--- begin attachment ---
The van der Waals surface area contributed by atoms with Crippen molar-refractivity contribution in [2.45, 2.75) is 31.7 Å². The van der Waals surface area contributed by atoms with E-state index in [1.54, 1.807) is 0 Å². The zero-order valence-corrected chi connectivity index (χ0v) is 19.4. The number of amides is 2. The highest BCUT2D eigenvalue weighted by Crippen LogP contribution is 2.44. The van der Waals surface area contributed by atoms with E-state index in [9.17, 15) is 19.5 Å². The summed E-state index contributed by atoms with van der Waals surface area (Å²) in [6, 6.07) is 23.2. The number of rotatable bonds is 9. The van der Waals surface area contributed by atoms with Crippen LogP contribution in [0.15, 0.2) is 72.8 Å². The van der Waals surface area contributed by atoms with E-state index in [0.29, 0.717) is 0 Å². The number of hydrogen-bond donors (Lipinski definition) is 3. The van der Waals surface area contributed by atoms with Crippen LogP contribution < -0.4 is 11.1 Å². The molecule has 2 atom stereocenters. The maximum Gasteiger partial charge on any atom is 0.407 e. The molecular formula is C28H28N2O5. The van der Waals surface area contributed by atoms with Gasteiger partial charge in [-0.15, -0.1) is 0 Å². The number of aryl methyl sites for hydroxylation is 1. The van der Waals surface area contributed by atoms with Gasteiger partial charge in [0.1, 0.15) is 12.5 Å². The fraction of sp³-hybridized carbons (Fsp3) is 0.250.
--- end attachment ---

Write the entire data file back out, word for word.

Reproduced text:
The van der Waals surface area contributed by atoms with Crippen molar-refractivity contribution in [2.45, 2.75) is 31.7 Å². The van der Waals surface area contributed by atoms with E-state index in [1.54, 1.807) is 0 Å². The zero-order valence-corrected chi connectivity index (χ0v) is 19.4. The number of amides is 2. The highest BCUT2D eigenvalue weighted by Crippen LogP contribution is 2.44. The van der Waals surface area contributed by atoms with E-state index in [9.17, 15) is 19.5 Å². The summed E-state index contributed by atoms with van der Waals surface area (Å²) in [6, 6.07) is 23.2. The number of rotatable bonds is 9. The van der Waals surface area contributed by atoms with Crippen LogP contribution in [0.15, 0.2) is 72.8 Å². The van der Waals surface area contributed by atoms with E-state index in [0.29, 0.717) is 0 Å². The number of hydrogen-bond donors (Lipinski definition) is 3. The van der Waals surface area contributed by atoms with Crippen LogP contribution < -0.4 is 11.1 Å². The molecule has 2 atom stereocenters. The maximum Gasteiger partial charge on any atom is 0.407 e. The molecular formula is C28H28N2O5. The van der Waals surface area contributed by atoms with Gasteiger partial charge in [-0.15, -0.1) is 0 Å². The number of aryl methyl sites for hydroxylation is 1. The van der Waals surface area contributed by atoms with Gasteiger partial charge in [0.1, 0.15) is 12.5 Å². The fraction of sp³-hybridized carbons (Fsp3) is 0.250.